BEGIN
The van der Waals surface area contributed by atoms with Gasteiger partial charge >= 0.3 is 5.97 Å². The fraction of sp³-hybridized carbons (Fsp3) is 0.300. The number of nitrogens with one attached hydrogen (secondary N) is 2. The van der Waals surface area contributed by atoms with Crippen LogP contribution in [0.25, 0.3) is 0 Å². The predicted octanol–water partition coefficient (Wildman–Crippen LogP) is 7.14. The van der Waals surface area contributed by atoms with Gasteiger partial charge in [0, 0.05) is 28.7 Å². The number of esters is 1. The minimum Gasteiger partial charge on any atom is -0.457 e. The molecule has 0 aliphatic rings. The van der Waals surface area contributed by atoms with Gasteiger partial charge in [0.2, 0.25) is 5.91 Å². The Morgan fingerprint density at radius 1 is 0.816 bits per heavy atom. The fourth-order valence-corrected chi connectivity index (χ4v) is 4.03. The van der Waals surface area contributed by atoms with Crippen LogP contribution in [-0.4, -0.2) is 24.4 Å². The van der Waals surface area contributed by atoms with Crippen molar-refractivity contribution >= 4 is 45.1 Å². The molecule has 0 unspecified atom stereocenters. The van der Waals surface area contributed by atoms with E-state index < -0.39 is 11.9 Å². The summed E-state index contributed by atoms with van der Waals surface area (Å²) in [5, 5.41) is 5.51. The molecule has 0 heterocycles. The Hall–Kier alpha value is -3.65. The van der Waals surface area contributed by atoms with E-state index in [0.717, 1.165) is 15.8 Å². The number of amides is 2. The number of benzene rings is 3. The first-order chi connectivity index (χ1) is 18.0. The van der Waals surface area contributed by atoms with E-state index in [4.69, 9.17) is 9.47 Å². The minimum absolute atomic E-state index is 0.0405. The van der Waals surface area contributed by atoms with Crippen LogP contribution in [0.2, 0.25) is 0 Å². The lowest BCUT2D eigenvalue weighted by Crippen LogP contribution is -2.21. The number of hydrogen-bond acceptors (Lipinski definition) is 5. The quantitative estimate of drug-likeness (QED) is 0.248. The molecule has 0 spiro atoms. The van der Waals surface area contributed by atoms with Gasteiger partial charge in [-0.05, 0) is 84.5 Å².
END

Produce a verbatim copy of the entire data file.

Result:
The van der Waals surface area contributed by atoms with Gasteiger partial charge >= 0.3 is 5.97 Å². The fraction of sp³-hybridized carbons (Fsp3) is 0.300. The number of nitrogens with one attached hydrogen (secondary N) is 2. The van der Waals surface area contributed by atoms with Crippen LogP contribution in [0.25, 0.3) is 0 Å². The predicted octanol–water partition coefficient (Wildman–Crippen LogP) is 7.14. The van der Waals surface area contributed by atoms with Gasteiger partial charge in [0, 0.05) is 28.7 Å². The number of esters is 1. The minimum Gasteiger partial charge on any atom is -0.457 e. The molecule has 0 aliphatic rings. The van der Waals surface area contributed by atoms with Gasteiger partial charge in [0.2, 0.25) is 5.91 Å². The Morgan fingerprint density at radius 1 is 0.816 bits per heavy atom. The fourth-order valence-corrected chi connectivity index (χ4v) is 4.03. The van der Waals surface area contributed by atoms with Crippen LogP contribution in [-0.4, -0.2) is 24.4 Å². The van der Waals surface area contributed by atoms with Crippen molar-refractivity contribution >= 4 is 45.1 Å². The molecule has 0 unspecified atom stereocenters. The van der Waals surface area contributed by atoms with E-state index < -0.39 is 11.9 Å². The summed E-state index contributed by atoms with van der Waals surface area (Å²) in [5, 5.41) is 5.51. The molecule has 0 heterocycles. The Hall–Kier alpha value is -3.65. The van der Waals surface area contributed by atoms with E-state index in [0.717, 1.165) is 15.8 Å². The number of amides is 2. The number of benzene rings is 3. The first-order chi connectivity index (χ1) is 18.0. The van der Waals surface area contributed by atoms with E-state index in [4.69, 9.17) is 9.47 Å². The minimum absolute atomic E-state index is 0.0405. The van der Waals surface area contributed by atoms with Crippen LogP contribution in [0.2, 0.25) is 0 Å². The lowest BCUT2D eigenvalue weighted by Crippen LogP contribution is -2.21. The number of hydrogen-bond acceptors (Lipinski definition) is 5. The quantitative estimate of drug-likeness (QED) is 0.248. The molecule has 0 spiro atoms. The van der Waals surface area contributed by atoms with Gasteiger partial charge in [-0.05, 0) is 84.5 Å².